Never Played: SUPER MARIO WORLD 2: YOSHI’S ISLAND
Super Mario World 2: Yoshi’s Island released in 1995, four years after its predecessor, the masterpiece Super Mario World. It too was developed by Nintendo EAD. It seemed crazy that the game would be able to match the sales and critical acclaim that Super Mario World did. While Yoshi’s Island didn’t sell as well, it did meet and even exceed the original as far as critics were concerned. The game features a group of Yoshis who work together to carry Baby Mario to Luigi. Platforming is the basis of the gameplay but puzzles are mixed in throughout as well. Like most Mario platformers the player has to complete levels in a pre-set order and levels are divided into worlds which each have a different style or theme. Yoshi uses his tongue to grab enemies and can shoot them at other enemies or at switches in puzzles.
I love the cover art for Yoshi’s Island and it gives you an idea of the watercolor style visual style the game employs. Yoshi’s Island uses a very unique visual style that features backgrounds which resemble basic and colorful hand-painted art and sprites that have a slight blur to their outlines. You really have to see it in motion to understand, I find it hard to really capture and explain it in words. It is so beautiful and unique and it grows on you more and more as you play through the game. The sound is also great. I’m a fan of the sound effects even more than the soundtrack. The sounds Yoshi makes are just over-the-top cute from the grunts he makes when he flails his legs for a bit more jump length to the sounds he make when spitting eggs at enemies. Come to think of it everything in the game is over-the-top cute through visuals, sound effects and even animations. When Yoshi is hit Baby Mario floats away in a bubble while crying and wailing in a cute manner also. Backgrounds and collectibles frequently feature smiling and bouncy flowers, mountains and clouds.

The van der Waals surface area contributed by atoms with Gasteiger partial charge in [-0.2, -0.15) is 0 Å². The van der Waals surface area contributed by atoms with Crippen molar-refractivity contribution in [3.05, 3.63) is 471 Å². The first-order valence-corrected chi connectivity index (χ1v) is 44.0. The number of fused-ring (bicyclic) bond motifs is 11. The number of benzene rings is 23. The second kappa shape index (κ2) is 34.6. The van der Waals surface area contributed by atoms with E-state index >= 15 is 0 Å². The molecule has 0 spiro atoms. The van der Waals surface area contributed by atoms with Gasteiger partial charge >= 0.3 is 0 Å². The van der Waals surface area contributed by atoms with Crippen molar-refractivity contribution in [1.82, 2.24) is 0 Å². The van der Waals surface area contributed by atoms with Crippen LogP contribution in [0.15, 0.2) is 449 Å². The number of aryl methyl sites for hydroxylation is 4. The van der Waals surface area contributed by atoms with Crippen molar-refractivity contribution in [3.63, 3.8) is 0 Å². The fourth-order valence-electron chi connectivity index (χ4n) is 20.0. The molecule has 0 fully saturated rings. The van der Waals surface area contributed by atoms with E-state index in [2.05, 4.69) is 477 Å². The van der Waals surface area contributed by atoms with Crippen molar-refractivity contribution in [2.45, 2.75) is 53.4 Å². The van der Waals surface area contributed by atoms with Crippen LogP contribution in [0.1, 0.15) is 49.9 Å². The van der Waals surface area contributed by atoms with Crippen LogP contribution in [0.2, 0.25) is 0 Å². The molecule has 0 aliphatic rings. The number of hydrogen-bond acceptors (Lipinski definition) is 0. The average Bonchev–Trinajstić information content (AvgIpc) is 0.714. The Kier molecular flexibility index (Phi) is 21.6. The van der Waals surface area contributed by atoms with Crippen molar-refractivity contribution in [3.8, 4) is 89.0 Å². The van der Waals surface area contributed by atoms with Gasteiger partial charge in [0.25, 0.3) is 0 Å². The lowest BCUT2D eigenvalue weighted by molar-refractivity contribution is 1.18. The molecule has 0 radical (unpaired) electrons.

But the true shining feature of Yoshi’s Island is the gameplay. This game has several things that differ a bit from other Mario platformers. After beating a world your collectibles across all those levels are tallied up and you’re awarded extra lives based on that. Scoring a 100 will unlock two extra levels for that world. Each level has five sunflowers, which often require a bit of exploration and puzzles to collect and when all are found will award one life. Several levels have a unique power-up for Yoshi which changes him into a different vehicle for a short time, each of which allow you to traverse in ways you otherwise cannot. All of those mechanics encourage exploration through levels instead of simply trying to sprint through them in the fastest way possible.
Looking at the new Yoshi game Yoshi’s Woolly World, its easy to see the influences Yoshi’s Island played in its development as it is also based around a unique art style and promoting exploration. Yoshi’s Island is one of the best platformers of all-time without a doubt and is my favorite Mario game aside from Super Mario Bros 3. If you have a SNES it is a crime not to add this game to your collection.